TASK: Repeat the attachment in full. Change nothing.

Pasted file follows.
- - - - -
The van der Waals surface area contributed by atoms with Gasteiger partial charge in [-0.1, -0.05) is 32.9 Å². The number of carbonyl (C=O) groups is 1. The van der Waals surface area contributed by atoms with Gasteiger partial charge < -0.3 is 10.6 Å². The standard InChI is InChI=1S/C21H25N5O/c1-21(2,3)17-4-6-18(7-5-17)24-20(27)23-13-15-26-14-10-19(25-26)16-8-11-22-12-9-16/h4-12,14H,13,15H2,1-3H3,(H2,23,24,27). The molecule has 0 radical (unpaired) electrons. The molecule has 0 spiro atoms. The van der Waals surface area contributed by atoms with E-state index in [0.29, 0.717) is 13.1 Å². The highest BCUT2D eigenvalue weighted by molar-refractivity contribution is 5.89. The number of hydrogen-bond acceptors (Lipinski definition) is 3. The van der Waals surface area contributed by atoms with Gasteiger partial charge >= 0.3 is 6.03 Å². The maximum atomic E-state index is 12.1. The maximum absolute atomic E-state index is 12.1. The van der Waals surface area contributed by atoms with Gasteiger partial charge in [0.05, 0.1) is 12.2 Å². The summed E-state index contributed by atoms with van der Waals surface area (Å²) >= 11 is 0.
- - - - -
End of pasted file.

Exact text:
The van der Waals surface area contributed by atoms with Gasteiger partial charge in [-0.1, -0.05) is 32.9 Å². The number of carbonyl (C=O) groups is 1. The van der Waals surface area contributed by atoms with Gasteiger partial charge < -0.3 is 10.6 Å². The standard InChI is InChI=1S/C21H25N5O/c1-21(2,3)17-4-6-18(7-5-17)24-20(27)23-13-15-26-14-10-19(25-26)16-8-11-22-12-9-16/h4-12,14H,13,15H2,1-3H3,(H2,23,24,27). The molecule has 0 radical (unpaired) electrons. The molecule has 0 spiro atoms. The van der Waals surface area contributed by atoms with E-state index in [0.29, 0.717) is 13.1 Å². The highest BCUT2D eigenvalue weighted by molar-refractivity contribution is 5.89. The number of hydrogen-bond acceptors (Lipinski definition) is 3. The van der Waals surface area contributed by atoms with Gasteiger partial charge >= 0.3 is 6.03 Å². The maximum atomic E-state index is 12.1. The maximum absolute atomic E-state index is 12.1. The van der Waals surface area contributed by atoms with Gasteiger partial charge in [0.05, 0.1) is 12.2 Å². The summed E-state index contributed by atoms with van der Waals surface area (Å²) >= 11 is 0.